and of my sin cleanse me.
R. A heart contrite and humbled, O God, you will not spurn.

For I acknowledge my offense,
and my sin is before me always:
“Against you only have I sinned,
and done what is evil in your sight.”
R. A heart contrite and humbled, O God, you will not spurn.

For you are not pleased with sacrifices;
should I offer a burnt offering, you would not accept it.
My sacrifice, O God, is a contrite spirit;
a heart contrite and humbled, O God, you will not spurn.
R. A heart contrite and humbled, O God, you will not spurn.

Today’s Faith
From Rev. R. J. Meyers, S.J.:
“We ought to cultivate Catholic instincts…the mind trained by Catholic habits of thought tending, by a sort of intuition, towards the light of faith. ‘So alert is the instinctive power of an educated conscience,’

Cardinal Newman says, ‘that by some secret faculty and without any intelligible reasoning process, it seems to detect moral truth wherever it lies hid and feels a conviction of its own accuracy which bystanders cannot account for; and this especially is the case of revealed religion, which is one comprehensive moral fact,’ according to the scriptural text: ‘I know mine and mine know Me.’ Catholic instincts are the result of a thoroughly Catholic life and they are often found in the simple faithful quite as much as in the highly educated,” (Science of the Saints, Vol. 2).

February 13

Standard

Sober Thought for the Day
We will know we are ready and willing for Step 8 when we can apologize to those who hurt us, when we don’t follow the philosophy of “an eye for an eye” and cross off the list those who have gotten revenge or those whom we feel “deserved” our ill treatment. This step is not about judging others. We need to pull back into our humility and learn to replace judgment with attitudes of mercy and forgiveness. Whether our “enemies” ask for it or not, it is our responsibility to forgive them in our hearts and then apologize for our wrongdoing. This is the only attitude that will lead to emotional resolution.The Twelve Step Journal, by Claudette Wassil-Grimm, p. 224-225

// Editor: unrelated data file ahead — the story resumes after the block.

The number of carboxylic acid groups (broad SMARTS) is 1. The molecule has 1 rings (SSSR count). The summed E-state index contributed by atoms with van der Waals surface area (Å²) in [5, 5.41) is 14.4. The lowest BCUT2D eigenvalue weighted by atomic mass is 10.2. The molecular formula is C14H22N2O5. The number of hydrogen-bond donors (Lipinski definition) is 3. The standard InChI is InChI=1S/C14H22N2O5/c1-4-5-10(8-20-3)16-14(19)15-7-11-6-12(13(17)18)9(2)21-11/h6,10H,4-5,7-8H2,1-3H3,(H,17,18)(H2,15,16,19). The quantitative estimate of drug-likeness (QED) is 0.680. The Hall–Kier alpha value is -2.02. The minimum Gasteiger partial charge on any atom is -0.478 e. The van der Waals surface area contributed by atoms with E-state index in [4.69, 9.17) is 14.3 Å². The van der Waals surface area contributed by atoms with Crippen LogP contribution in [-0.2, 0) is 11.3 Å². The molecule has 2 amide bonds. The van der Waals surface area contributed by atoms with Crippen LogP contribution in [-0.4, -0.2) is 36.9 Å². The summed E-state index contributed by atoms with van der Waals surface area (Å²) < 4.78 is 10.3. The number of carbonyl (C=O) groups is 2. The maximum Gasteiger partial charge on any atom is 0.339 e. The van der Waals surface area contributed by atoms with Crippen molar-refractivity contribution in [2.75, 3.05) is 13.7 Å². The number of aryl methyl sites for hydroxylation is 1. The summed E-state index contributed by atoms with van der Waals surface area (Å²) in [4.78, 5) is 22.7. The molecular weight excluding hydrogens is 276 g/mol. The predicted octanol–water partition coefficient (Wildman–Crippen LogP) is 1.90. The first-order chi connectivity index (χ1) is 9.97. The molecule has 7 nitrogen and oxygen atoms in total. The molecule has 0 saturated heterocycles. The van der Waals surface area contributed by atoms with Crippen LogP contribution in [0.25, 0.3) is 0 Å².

I am grateful to God today for his mercy. Not his justice. If I got what I deserved (justice), then I would be dead or in prison from drunk driving. I’d be divorced and unable to raise my children. I was hopeless, and now I am not. That can only be through God’s mercy. I have been the recipient of great mercy and grace. And I commit to show mercy, rather than justice, to all I come in contact today. Number 9

Psalm of the Day
Responsorial Psalm Ps 51:3-4, 5-6ab, 12-13, 14 And 17

R. (see 3a) Be merciful, O Lord, for we have sinned.

Have mercy on me, O God, in your goodness;
in the greatness of your compassion wipe out my offense.
Thoroughly wash me from my guilt
and of my sin cleanse me.
R. Be merciful, O Lord, for we have sinned.

For I acknowledge my offense,
and my sin is before me always:
“Against you only have I sinned,
and done what is evil in your sight.”
R. Be merciful, O Lord, for we have sinned.

A clean heart create for me, O God,
and a steadfast spirit renew within me.
Cast me not out from your presence,
and your Holy Spirit take not from me.
R. Be merciful, O Lord, for we have sinned.

Give me back the joy of your salvation,
and a willing spirit sustain in me.
O Lord, open my lips,
and my mouth shall proclaim your praise.
R. Be merciful, O Lord, for we have sinned.

Today’s Faith
“We are not the sum of our weaknesses and failures; we are the sum of the Father’s love for us and our real capacity to become the image of his Son.” (Pope John Paul II, Closing Homily, 5)

From The Divine Mercy web site summarizing JPII’s Encyclical on Mercy, “The Old Testament encourages people suffering from misfortune, especially those weighed down by sin — as also the whole of Israel, which had entered into the covenant with God — to appeal for mercy, and enables them to count upon it: it reminds them of His mercy in times of failure and loss of trust. Subsequently, the Old Testament gives thanks and glory for mercy every time that mercy is made manifest in the life of the people or in the lives of individuals. In this way, mercy is in a certain sense contrasted with God’s justice, and in many cases is shown to be not only more powerful than that justice but also more profound.